Last but not least, Camille Froidevaux-Metterie tries to solve the conundrum of the aforementioned theologico-secular dilemma thanks to the key notion of “civil religion”. After having reminded the reader of the Rousseauist origins of the concept, the author tries to identify its main components. Civil religion appears to be above all a functional term: it aims at supporting democracy by rooting civic duties in a soil of religious feeling that exalts the Republic’s values. In the United States, tis factor enacts the function of providing a national, spiritual basis: this characteristic sets the country apart from all other traditionally Christian nations. The civil religion manages to associate the intrinsic religiosity of the Protestant conception of the nation –inspired by God - and the centrality of liberal ideals. Transcending the contentious dimension of the theocratic-separatist dilemma, it reconciles a secular system institutionalizing the neutrality of the State and America’s historical inclination to combine religion and public affairs.
However interesting and hitherto unseen the aforementioned analysis may be, there is no denying that a more thorough examination of the European perception of America’s singularity would prove enriching. In particular, the question concerning the intellectual origins of our improperly religious overview on American history is treated quite cursorily, if not eluded. Yet, the misunderstanding is deeply rooted in our cultural and intellectual heritage. It is worth revisiting, in this respect, two major authors.
Alexis de Tocqueville first, considers that the American puritans incarnated a will to reject any form of religious supremacy and brought the new world a democratic and republican Christianity. Such a conception has been a cornerstone for many analyses up to today. As we have seen before, though, this is quite erroneous since the radical Protestantism of the colonial origins clearly had a theocratic political project.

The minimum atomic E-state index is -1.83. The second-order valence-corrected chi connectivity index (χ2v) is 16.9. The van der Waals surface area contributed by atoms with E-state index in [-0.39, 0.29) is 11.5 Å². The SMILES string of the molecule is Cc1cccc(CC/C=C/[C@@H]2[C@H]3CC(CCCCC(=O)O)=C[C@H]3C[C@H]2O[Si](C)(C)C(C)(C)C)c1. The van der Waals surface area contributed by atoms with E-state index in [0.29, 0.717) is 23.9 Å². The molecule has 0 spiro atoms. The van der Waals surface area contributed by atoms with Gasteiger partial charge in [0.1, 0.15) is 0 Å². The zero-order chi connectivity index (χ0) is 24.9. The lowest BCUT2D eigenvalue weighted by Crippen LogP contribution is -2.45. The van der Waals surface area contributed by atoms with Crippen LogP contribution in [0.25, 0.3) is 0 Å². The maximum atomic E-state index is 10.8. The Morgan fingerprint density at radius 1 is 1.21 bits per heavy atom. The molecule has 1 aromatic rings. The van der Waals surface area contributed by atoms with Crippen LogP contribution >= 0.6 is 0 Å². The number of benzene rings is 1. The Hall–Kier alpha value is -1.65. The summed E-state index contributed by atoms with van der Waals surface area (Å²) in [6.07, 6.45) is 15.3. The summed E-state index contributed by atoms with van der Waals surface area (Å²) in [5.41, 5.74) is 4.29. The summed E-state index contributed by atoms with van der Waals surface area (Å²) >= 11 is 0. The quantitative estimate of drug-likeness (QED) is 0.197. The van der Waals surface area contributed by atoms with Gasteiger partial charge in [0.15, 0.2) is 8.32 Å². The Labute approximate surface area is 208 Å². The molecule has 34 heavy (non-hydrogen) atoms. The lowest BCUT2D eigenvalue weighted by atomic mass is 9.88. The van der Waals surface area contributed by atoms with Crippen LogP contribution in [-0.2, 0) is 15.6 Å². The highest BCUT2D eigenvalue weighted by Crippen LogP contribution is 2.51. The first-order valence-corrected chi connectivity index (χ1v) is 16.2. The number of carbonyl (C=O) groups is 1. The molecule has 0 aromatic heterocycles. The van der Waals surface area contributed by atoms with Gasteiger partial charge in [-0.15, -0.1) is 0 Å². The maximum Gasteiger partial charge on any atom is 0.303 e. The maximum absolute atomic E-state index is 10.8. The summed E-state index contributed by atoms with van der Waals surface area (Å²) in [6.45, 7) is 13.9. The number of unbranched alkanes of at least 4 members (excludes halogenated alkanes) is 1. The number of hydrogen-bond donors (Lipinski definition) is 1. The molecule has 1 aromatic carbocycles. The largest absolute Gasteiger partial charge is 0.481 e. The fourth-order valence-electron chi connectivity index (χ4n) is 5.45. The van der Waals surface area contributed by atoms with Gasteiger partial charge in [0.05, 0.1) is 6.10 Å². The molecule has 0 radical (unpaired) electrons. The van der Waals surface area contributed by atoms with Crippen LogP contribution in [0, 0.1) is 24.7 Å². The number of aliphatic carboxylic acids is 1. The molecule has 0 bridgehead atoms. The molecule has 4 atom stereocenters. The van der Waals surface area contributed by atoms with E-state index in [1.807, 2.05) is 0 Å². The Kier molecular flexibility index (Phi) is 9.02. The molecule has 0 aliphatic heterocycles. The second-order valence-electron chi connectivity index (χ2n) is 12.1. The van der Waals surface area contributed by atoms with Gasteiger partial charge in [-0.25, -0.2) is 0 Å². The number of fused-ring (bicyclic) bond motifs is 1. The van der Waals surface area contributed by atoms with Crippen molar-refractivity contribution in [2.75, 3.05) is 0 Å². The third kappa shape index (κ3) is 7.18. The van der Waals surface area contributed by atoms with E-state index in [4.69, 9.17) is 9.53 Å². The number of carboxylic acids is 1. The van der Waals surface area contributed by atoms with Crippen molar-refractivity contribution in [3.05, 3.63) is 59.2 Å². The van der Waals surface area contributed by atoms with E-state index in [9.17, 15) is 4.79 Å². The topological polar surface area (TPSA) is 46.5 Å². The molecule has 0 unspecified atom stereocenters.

The second influential thought one could re-evaluate in the light of Camille Froidevaux-Metterie’s work is the traditional weberian conception of a protestant ethos. His quite famous conclusions are the existence of elective affinities between capitalism and the theological convictions of the neo-Calvinists according to whom the work as Beruf (vocation) allows the believer to be assured of his state of grace. From this limited conclusion, the scope of which is defined by Weber, commentators have too rapidly deduced that the latter (neo-Calvinism) was a preliminary to the rise of the former (Capitalism), which is highly questionable. Max Weber has therefore, nolens volens, been used to justify a pseudo-interweaving between religion and liberal politics.
It is also to be observed that our conception of the American politico-religious pattern is necessarily biased by our own history and especially in France where the endemic concept of “laïcité” emerged. Authors like Jean Boussinesq, Emile Poulat or Jean Baubérot have demonstrated that the project of laicization implied an antagonistic conception of social life, where religious conservatism is opposed to republican secularism: this is why we may well be shocked when we hear or see how interlinked religion is to politics in the United States. This often leads one to suppose a theocratic tendency when, on the contrary, it might rather encourage us to seize the very specificity of the American politico-religious system, so different – though not so totally different as we might have thought– from our own..